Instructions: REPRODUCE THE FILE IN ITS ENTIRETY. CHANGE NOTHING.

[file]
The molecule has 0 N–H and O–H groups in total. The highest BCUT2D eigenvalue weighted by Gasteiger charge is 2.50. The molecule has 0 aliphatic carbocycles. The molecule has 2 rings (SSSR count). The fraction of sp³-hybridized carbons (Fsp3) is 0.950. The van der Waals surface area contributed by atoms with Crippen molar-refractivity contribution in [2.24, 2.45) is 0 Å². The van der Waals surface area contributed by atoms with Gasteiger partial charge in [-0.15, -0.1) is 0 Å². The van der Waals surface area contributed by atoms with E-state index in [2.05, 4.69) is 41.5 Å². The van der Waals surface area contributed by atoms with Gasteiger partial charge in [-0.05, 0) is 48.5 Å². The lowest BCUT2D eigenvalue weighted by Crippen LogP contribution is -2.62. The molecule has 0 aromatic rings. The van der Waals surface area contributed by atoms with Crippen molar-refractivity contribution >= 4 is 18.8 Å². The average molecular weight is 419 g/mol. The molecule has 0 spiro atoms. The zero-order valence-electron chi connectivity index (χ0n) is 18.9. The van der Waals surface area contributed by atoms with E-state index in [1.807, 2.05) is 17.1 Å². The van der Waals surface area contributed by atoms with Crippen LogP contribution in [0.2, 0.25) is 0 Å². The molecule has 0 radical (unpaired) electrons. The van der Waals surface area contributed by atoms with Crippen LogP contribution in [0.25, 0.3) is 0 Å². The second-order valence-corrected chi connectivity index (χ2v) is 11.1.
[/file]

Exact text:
The molecule has 0 N–H and O–H groups in total. The highest BCUT2D eigenvalue weighted by Gasteiger charge is 2.50. The molecule has 0 aliphatic carbocycles. The molecule has 2 rings (SSSR count). The fraction of sp³-hybridized carbons (Fsp3) is 0.950. The van der Waals surface area contributed by atoms with Crippen molar-refractivity contribution in [2.24, 2.45) is 0 Å². The van der Waals surface area contributed by atoms with Gasteiger partial charge in [-0.15, -0.1) is 0 Å². The van der Waals surface area contributed by atoms with E-state index in [2.05, 4.69) is 41.5 Å². The van der Waals surface area contributed by atoms with Gasteiger partial charge in [-0.05, 0) is 48.5 Å². The lowest BCUT2D eigenvalue weighted by Crippen LogP contribution is -2.62. The molecule has 0 aromatic rings. The van der Waals surface area contributed by atoms with Crippen molar-refractivity contribution >= 4 is 18.8 Å². The average molecular weight is 419 g/mol. The molecule has 0 spiro atoms. The zero-order valence-electron chi connectivity index (χ0n) is 18.9. The van der Waals surface area contributed by atoms with E-state index in [1.807, 2.05) is 17.1 Å². The van der Waals surface area contributed by atoms with Crippen LogP contribution in [0.2, 0.25) is 0 Å². The molecule has 0 radical (unpaired) electrons. The van der Waals surface area contributed by atoms with Crippen LogP contribution in [0.25, 0.3) is 0 Å². The second-order valence-corrected chi connectivity index (χ2v) is 11.1.